Chris Parrish is something of an enigma in our sport. He has spent countless seasons as the most dominant slalom skier to ever get behind a boat; but at other times he’s appeared seemingly lost, struggling, unable to fulfill his true potential. However, through the highs of his numerous world records and some of the lowest moments of his personal and professional life, Chris has had the type of awakening that ensures success as a human, a husband and an athlete.

“My skiing used to dictate my happiness; now I realize the exact opposite is true. My happiness dictates my skiing.”

While it may have only been a slight switch in perspective, it was profound to the extent that it changed Chris’ life. “I started researching the seven chakras, the spiritual power centers of the body, and have learned how to accept the ­energy forces. If you can understand the­ natural energy around you and stop creating negative counterforces, it’s amazing how natural everything comes to you.” Talent had never been the problem for Chris. More than 20 years ago, he was putting scores into 41 feet off as a 15-year-old when only a small handful of people were running 39 feet. “I had to learn how to surrender control, stop trying to force things and let them happen more naturally.”
There was no way I wasn’t going to run two at 43 feet off. It’s like the outcome was a foregone conclusion before I even woke up that morning.
In learning to work through the chakras and accept their energy, Chris has learned that, at times, things are beyond or above his control. “The whole week leading up to that tournament, as with every one of my world records, I was experiencing this existential sense of calm and centeredness. I can best describe it as a complete harmony of mind, body and spirit.” While that 2010 record was Chris’ last to date, he doesn’t intend it to be the last of his career. “The more I grow as a person, as a human being, the more my skiing grows. I’m moving into such a positive phase of my life and surrounded by so many powerful forces, friends, my amazing wife, Kayla — my skiing is definitely growing with me on this journey.”



It started with what felt like a knot above my rhomboid, and within minutes I had searing pain shooting down my right arm, followed by numbness on the entire right side of my body.
It was a typical day on the water for Chris: a couple of warm-up passes followed by a shortline assault through a relatively clean 41 feet off pass. “I got out of the water, did my typical post-ski stretch and started to feel a little tension in my neck. Within the hour, I was agonizing in an ice bath, trying to come to grips with the inexplicable pain I was in.” Through multiple visits with myriad specialists, herniated C5 and C6 vertebrae would be the diagnosis; surgery and considerable subsequent time away from the water were inevitable. “Skiing had always been there for me. I’ve been on the water for what seems like my entire life. So, to have it literally taken from me was a real eye-opener. I was miserable at first, but it would eventually remind me how much I love it.”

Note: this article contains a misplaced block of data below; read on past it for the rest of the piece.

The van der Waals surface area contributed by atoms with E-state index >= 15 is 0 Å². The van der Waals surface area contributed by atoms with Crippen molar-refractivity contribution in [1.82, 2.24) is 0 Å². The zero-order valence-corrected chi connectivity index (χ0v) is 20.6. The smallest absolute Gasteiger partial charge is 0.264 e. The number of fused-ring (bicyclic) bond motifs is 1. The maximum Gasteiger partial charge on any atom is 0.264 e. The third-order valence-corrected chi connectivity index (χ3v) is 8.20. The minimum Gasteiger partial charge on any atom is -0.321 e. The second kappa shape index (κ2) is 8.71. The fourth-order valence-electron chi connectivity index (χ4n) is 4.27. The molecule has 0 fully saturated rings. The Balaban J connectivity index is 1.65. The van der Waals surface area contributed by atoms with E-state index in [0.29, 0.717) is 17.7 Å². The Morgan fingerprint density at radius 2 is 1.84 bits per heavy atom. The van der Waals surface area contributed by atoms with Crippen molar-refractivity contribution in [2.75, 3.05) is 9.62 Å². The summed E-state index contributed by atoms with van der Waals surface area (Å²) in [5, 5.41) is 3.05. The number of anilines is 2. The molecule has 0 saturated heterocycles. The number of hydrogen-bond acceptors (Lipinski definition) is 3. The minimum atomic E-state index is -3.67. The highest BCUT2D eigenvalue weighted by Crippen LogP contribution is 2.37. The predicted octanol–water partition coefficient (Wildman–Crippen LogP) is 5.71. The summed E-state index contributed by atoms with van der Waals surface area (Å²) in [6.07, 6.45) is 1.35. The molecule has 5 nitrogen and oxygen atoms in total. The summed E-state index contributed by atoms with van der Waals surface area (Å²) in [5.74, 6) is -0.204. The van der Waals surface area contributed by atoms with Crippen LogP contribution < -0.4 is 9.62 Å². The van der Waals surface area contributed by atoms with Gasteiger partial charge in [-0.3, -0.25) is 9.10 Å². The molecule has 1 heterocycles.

There were a few really dark weeks for me. I was depressed. I couldn’t leave the house. I’d try to go to the grocery store, but even that didn’t make sense to me.
The summer of 2015 would serve as the greatest test of Chris’ strength as an athlete and test his very faith in spirituality. “I was having a great season. I finished on the podium at two of the first three events; I was grounded, in love and skiing great. Then, just like that, I injure my neck.” In the weeks that followed, coming to grips with the possibility of never skiing again, Chris would lose one his closest friends, a mentor and fellow competitor. “I can’t explain how hard it was for me when Andy Mapple died. He had been such a huge part of my life for 20 years and, right when I felt I was already at my lowest point, he was gone.” Like all who knew Andy or followed his career, Chris was left to make sense of his untimely departure. “Life without Andy has taught me a few things. I value my friends and family more now than ever, and I’m less hesitant to lean on them when I’m in need. I know I wouldn’t be the man or the skier I am today without having had him in my life.”

This article was originally published by Which can be found here:

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